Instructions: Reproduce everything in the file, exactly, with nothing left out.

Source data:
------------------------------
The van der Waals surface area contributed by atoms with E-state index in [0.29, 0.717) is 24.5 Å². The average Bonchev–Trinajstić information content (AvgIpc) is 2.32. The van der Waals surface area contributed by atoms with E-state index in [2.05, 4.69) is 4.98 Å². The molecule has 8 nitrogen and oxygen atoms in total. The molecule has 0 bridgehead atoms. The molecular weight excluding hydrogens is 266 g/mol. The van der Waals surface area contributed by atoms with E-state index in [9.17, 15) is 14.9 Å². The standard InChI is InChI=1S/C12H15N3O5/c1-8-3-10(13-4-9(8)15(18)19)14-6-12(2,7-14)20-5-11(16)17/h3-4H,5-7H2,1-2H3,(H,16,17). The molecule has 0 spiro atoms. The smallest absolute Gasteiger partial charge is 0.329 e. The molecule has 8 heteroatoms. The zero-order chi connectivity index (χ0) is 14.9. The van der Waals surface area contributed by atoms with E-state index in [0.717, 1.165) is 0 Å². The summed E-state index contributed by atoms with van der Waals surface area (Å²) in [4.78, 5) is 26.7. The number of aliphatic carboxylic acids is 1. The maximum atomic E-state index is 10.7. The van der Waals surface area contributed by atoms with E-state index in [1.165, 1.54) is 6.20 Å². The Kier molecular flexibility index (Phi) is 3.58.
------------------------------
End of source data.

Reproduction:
The van der Waals surface area contributed by atoms with E-state index in [0.29, 0.717) is 24.5 Å². The average Bonchev–Trinajstić information content (AvgIpc) is 2.32. The van der Waals surface area contributed by atoms with E-state index in [2.05, 4.69) is 4.98 Å². The molecule has 8 nitrogen and oxygen atoms in total. The molecule has 0 bridgehead atoms. The molecular weight excluding hydrogens is 266 g/mol. The van der Waals surface area contributed by atoms with E-state index in [9.17, 15) is 14.9 Å². The standard InChI is InChI=1S/C12H15N3O5/c1-8-3-10(13-4-9(8)15(18)19)14-6-12(2,7-14)20-5-11(16)17/h3-4H,5-7H2,1-2H3,(H,16,17). The molecule has 0 spiro atoms. The smallest absolute Gasteiger partial charge is 0.329 e. The molecule has 8 heteroatoms. The zero-order chi connectivity index (χ0) is 14.9. The van der Waals surface area contributed by atoms with E-state index in [0.717, 1.165) is 0 Å². The summed E-state index contributed by atoms with van der Waals surface area (Å²) in [4.78, 5) is 26.7. The number of aliphatic carboxylic acids is 1. The maximum atomic E-state index is 10.7. The van der Waals surface area contributed by atoms with E-state index in [1.165, 1.54) is 6.20 Å². The Kier molecular flexibility index (Phi) is 3.58.